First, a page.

Google’s Delay of SameSite Cookie Changes Is Not Enough: It Must Delay Third-Party Cookie Phase Out
Google finally acknowledged Friday its unilateral changes to the online marketplace are disruptive. Google announced it was suspending enforcement of a change it demanded of websites on labeling first- and third-party cookies. Its rationale: “to ensure stability for websites providing essential services.”
This comes as no surprise to news publishers nationwide. The journalism industry has been painfully aware of the incredible power of Google to disrupt entire businesses through unilateral changes to its platforms. With more and more activity shifting online because of coronavirus distancing requirements–like banking, grocery stores, and healthcare–these industries are learning that same lesson.
Journalism is viewed as an essential service. It faces a massive unmanageable threat from Google’s stated intention to eliminate third-party cookies in its Chrome browser. Google’s own study found that doing this would reduce ad revenue for news publishers by an average of 62% and hit small and local outlets particularly hard. We agree with the World Wide Web consortium that Google should delay the implementation of the third-party cookie phase out.
The following is a statement from Laura Bassett, former Senior Politics Reporter for HuffPost who was laid off in January and co-founder of the Save Journalism Project:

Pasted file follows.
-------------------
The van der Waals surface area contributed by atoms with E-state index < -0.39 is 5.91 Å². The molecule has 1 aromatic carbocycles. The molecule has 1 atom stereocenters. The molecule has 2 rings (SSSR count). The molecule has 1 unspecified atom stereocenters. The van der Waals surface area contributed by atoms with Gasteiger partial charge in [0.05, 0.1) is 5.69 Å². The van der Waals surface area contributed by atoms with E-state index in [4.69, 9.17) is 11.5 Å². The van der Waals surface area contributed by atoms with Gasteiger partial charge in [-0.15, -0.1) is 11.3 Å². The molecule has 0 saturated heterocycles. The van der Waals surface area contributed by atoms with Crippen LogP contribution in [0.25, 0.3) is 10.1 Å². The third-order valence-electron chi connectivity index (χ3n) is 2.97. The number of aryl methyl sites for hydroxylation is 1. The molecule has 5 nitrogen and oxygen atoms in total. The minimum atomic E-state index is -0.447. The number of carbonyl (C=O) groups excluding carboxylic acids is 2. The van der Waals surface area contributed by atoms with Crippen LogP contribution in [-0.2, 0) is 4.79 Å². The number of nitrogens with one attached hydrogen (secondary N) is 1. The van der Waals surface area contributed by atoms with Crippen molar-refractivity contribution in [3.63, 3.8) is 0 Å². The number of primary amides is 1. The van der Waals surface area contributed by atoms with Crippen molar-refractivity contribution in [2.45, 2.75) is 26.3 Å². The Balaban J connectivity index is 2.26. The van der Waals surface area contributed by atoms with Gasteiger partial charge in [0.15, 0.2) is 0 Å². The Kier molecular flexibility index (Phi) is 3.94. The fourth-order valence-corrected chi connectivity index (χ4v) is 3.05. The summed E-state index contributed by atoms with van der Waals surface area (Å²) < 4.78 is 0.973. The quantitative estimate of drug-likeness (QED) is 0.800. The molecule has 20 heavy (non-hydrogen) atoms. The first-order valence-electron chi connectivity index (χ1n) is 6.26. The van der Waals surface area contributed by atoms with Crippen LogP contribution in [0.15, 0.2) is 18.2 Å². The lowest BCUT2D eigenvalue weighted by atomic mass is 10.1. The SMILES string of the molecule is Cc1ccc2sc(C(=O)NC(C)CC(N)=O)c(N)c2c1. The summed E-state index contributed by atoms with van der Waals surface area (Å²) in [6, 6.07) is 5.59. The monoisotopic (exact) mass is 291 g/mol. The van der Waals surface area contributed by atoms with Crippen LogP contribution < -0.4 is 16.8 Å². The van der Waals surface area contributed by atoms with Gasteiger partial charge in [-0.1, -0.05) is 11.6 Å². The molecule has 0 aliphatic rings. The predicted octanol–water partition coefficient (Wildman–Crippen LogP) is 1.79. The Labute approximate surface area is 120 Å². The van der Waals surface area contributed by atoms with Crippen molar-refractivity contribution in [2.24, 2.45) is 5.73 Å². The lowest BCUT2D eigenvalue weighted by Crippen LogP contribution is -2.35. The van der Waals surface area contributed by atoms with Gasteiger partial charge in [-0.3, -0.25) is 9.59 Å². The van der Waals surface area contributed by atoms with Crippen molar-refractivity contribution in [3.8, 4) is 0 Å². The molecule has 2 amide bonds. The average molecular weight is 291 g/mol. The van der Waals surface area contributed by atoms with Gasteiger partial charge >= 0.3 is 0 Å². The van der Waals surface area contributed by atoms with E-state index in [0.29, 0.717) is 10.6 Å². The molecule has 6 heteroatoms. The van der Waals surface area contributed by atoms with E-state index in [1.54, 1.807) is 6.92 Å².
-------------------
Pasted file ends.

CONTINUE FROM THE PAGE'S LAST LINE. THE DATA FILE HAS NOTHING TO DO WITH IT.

“While journalists and news outlets have already suffered tremendously from Google’s stranglehold on the digital ad market, it took a pandemic for Google to acknowledge its unilateral changes are burdensome to the functioning of the online marketplace.
We have been raising the alarm for months about Google’s initial decision to phase out third-party cookies. Google’s own study found that phasing out would reduce ad revenue for news publishers by an average of 62% with a disproportionate impact on small and local outlets. Now we are urging them to do their part in this crisis, and halt the phase-out. With ad revenue already collapsing because of the pandemic, the industry simply can’t afford a man-made disruption right now.
Google and the other tech giants had already decimated the business model of the journalism industry before the coronavirus pandemic. And now the societal and economic disruptions are pushing the journalism industry to the edge of collapse. We can’t risk the demise of an industry whose practitioners continue to risk their safety and lives to provide accurate information and up to date coverage during the crisis. With a loss of news and information comes a loss of democracy; and dare we say, the possibility of a loss of life. Now, more than ever, we can’t afford that.”